The 3×3 method: An analysis of a campaign experiment

Inspired after reading Chatty DM’s Freelancer biopic, I decided to start a blog. I hope to maintain it.

During the summer, I run a superhero campaign for the University of Ottawa Gaming Club. It follows the adventures of the Ottawa-based UN superhero team know the World Task Force (WTF for short, the players chose it but it fit my humour). I make the sessions episodic but try to have an overall theme. For summer 2010 (the first season), the major bad guy was Hitler’s brain in the jar, Nazis and time travel showed up. I had a few two part sessions and the finale was battling an army of Hitlers at the beginning of the Universe. It was epic.

For this season (summer 2011), I wanted to do something a bit different but still episodic. For around a decade I’ve had this idea of a alien contact superhero campaign but each time I worked on it, I felt it was too much like a story rather than a game. The idea involved some farmers/scientists discovering the famous Roswell crash site, faking the weather balloon incident, hiding the ship from the government, and using the alien technology to found a company that later became a major corporation. In the process, the corporation spliced some alien DNA and created a secret group of supers for covert ops but most later escaped when they uncovered the corporation’s true plans. This is where the WTF came in.

I read Dave Chalker’s 5×5 method and decided to use a modified version of it. In his 5×5 method, you take 5 quests and given them 5 steps each and you get around 25
adventures. As my summer campaign has only 8 sessions, I needed to cut the number of adventures to around 8. To keep the square grid, I chose to do a 3×3 grid with one of the plots only getting 2 steps. I chose 3 main villains to carry this story and gave them goals. I got Luke Johnson, CEO of Thesmophoros Inc, wants to use his company’s
teleportation technology to raid the alien home world and achieve godhood. The All-Mighty, alien computer program which arrived in the Roswell crash, plans to build a robotic army and take over earth to establish order and discipline. Finally, S’tan, a private eye supernatural entity, wishes to transform Earth into Hell to rule.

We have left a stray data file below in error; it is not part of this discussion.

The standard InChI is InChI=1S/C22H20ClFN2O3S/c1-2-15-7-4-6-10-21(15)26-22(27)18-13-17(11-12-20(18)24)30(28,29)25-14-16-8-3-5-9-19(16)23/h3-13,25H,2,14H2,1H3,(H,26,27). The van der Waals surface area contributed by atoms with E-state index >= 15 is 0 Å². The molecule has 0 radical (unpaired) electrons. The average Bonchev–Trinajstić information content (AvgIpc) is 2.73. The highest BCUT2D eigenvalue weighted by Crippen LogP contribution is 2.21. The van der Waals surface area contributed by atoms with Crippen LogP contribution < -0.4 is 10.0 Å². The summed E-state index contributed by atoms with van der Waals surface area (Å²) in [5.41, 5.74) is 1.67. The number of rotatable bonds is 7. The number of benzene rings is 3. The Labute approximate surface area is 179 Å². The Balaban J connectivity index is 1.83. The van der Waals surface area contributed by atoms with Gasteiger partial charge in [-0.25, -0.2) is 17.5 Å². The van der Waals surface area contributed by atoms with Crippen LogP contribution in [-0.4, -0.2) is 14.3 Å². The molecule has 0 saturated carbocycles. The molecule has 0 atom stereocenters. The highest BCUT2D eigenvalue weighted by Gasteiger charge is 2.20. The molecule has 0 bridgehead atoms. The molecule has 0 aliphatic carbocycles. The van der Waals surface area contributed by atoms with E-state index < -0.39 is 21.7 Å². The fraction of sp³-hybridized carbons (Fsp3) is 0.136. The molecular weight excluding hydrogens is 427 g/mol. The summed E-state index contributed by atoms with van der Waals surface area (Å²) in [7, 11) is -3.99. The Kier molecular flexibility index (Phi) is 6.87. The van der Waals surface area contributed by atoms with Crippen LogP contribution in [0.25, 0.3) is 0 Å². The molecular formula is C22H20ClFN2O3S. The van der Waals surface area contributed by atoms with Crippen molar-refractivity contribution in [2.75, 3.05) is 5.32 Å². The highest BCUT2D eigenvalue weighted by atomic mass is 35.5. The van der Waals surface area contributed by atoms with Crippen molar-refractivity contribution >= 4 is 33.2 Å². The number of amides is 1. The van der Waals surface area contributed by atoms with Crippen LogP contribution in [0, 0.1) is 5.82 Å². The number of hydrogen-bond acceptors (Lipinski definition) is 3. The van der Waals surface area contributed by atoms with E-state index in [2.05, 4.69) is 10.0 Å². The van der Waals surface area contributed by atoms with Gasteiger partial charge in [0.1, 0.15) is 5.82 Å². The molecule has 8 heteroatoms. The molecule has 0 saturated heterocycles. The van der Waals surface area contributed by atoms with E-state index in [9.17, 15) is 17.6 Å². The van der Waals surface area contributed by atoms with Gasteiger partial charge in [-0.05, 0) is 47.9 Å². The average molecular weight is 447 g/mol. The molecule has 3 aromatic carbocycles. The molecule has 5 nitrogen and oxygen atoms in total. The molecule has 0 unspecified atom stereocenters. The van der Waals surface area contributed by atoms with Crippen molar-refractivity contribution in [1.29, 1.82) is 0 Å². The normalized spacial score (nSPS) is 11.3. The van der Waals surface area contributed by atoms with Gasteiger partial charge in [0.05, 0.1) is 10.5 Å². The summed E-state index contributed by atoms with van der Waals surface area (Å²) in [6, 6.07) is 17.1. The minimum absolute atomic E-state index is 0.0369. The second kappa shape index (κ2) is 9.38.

After establishing the 3 major plots of the season, I needed to decide which would get less focus. As Thesmophoros and the All-Mighty were related to my Roswell crash
idea, I picked S’tan as the story with 2 steps even though he proved to be the most fun to play. The 2 steps for S’tan was: Augmenting the anger of spousal abusers to transform them into demons; Wedding in Vegas as the focal point for a pentagram that covers the Earth in order to achieve his goal. The 3 steps for the All-Mighty were: Thief
stealing components to manufacture robot army; Robotic spy infiltrating World Task Force’s base to get Earth’s defensive strengths and weaknesses; Robotic invasion of Earth. The 3 steps for Thesmophoros Inc were: Anti-alien terrorists (secretly sponsored by Thesmophoros) attack the area where the official first appearance of the aliens will take place; Experimental drug that gives people superpowers is being sold; Luke Johnson leads a superhuman army onto the alien home world to get high technology.

Overall, the season of World Task Force went well. The method permitted me to organize my sessions and give a build-up. The overall story was a bit railroaded in the overall sense but the players had control over the details and their degree of success on each step set the difficulty for the final step. An issue that my players and I found was the lack of development. With my decision to have 3 story arcs with 2-3 steps, I didn’t have enough space to delve into the story. It was a bit rushed and there were stories that made cameo appearances but we had to put aside due to the time.

The 2012 season of World Task Force will deal with their arch-nemesis. Each player will get to assist me in designing their superhero’s arch-nemesis. Those super-villains
will form a League of Evil in the end to complete their evil task against the World Task Force. For now, I am starting a Gamma World campaign and we shall use ideas from another of Dave Chalker’s articles, The Gammarizer. I look forward to see what the group will create and I plan to write it up.


3 thoughts on “The 3×3 method: An analysis of a campaign experiment

  1. A well written and concise report on what we did the last 2 summers. I for one like the WTF very much. I am subscribing to your blog.

  2. Pingback: RPGaDay: Favourite Supers RPG | Eric's Gaming Pulse

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